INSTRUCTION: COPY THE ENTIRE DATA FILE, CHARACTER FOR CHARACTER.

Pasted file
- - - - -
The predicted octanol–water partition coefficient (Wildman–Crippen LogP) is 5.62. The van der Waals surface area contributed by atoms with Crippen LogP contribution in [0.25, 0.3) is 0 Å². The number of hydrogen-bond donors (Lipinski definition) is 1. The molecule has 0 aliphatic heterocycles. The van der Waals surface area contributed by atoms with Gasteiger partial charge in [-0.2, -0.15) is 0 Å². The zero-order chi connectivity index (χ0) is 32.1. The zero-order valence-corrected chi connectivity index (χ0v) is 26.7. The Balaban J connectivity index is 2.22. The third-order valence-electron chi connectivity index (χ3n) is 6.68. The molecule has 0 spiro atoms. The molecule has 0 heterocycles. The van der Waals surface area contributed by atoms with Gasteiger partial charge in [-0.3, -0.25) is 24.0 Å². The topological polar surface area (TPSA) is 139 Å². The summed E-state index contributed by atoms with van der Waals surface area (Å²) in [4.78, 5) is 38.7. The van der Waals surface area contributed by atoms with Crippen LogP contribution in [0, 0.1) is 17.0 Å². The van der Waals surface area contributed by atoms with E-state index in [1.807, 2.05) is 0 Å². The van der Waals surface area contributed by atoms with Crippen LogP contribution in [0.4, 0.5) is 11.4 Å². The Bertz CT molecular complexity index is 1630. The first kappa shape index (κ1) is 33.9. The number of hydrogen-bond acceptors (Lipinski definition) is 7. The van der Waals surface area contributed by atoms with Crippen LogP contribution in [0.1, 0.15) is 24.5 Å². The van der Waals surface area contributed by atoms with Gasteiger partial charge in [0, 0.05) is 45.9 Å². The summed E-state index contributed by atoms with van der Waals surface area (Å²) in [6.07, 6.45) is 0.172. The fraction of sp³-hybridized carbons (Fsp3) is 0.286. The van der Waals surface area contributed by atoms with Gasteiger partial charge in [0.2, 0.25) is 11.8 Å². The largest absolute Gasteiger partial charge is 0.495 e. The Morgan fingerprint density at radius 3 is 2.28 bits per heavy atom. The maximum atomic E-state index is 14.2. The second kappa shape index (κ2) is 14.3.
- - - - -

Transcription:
The predicted octanol–water partition coefficient (Wildman–Crippen LogP) is 5.62. The van der Waals surface area contributed by atoms with Crippen LogP contribution in [0.25, 0.3) is 0 Å². The number of hydrogen-bond donors (Lipinski definition) is 1. The molecule has 0 aliphatic heterocycles. The van der Waals surface area contributed by atoms with Gasteiger partial charge in [-0.2, -0.15) is 0 Å². The zero-order chi connectivity index (χ0) is 32.1. The zero-order valence-corrected chi connectivity index (χ0v) is 26.7. The Balaban J connectivity index is 2.22. The third-order valence-electron chi connectivity index (χ3n) is 6.68. The molecule has 0 spiro atoms. The molecule has 0 heterocycles. The van der Waals surface area contributed by atoms with Gasteiger partial charge in [-0.3, -0.25) is 24.0 Å². The topological polar surface area (TPSA) is 139 Å². The summed E-state index contributed by atoms with van der Waals surface area (Å²) in [4.78, 5) is 38.7. The van der Waals surface area contributed by atoms with Crippen LogP contribution in [0, 0.1) is 17.0 Å². The van der Waals surface area contributed by atoms with E-state index in [1.807, 2.05) is 0 Å². The van der Waals surface area contributed by atoms with Crippen LogP contribution in [0.4, 0.5) is 11.4 Å². The Bertz CT molecular complexity index is 1630. The first kappa shape index (κ1) is 33.9. The number of hydrogen-bond acceptors (Lipinski definition) is 7. The van der Waals surface area contributed by atoms with Crippen LogP contribution in [0.1, 0.15) is 24.5 Å². The van der Waals surface area contributed by atoms with Gasteiger partial charge in [0, 0.05) is 45.9 Å². The summed E-state index contributed by atoms with van der Waals surface area (Å²) in [6.07, 6.45) is 0.172. The fraction of sp³-hybridized carbons (Fsp3) is 0.286. The van der Waals surface area contributed by atoms with Gasteiger partial charge in [0.2, 0.25) is 11.8 Å². The largest absolute Gasteiger partial charge is 0.495 e. The Morgan fingerprint density at radius 3 is 2.28 bits per heavy atom. The maximum atomic E-state index is 14.2. The second kappa shape index (κ2) is 14.3.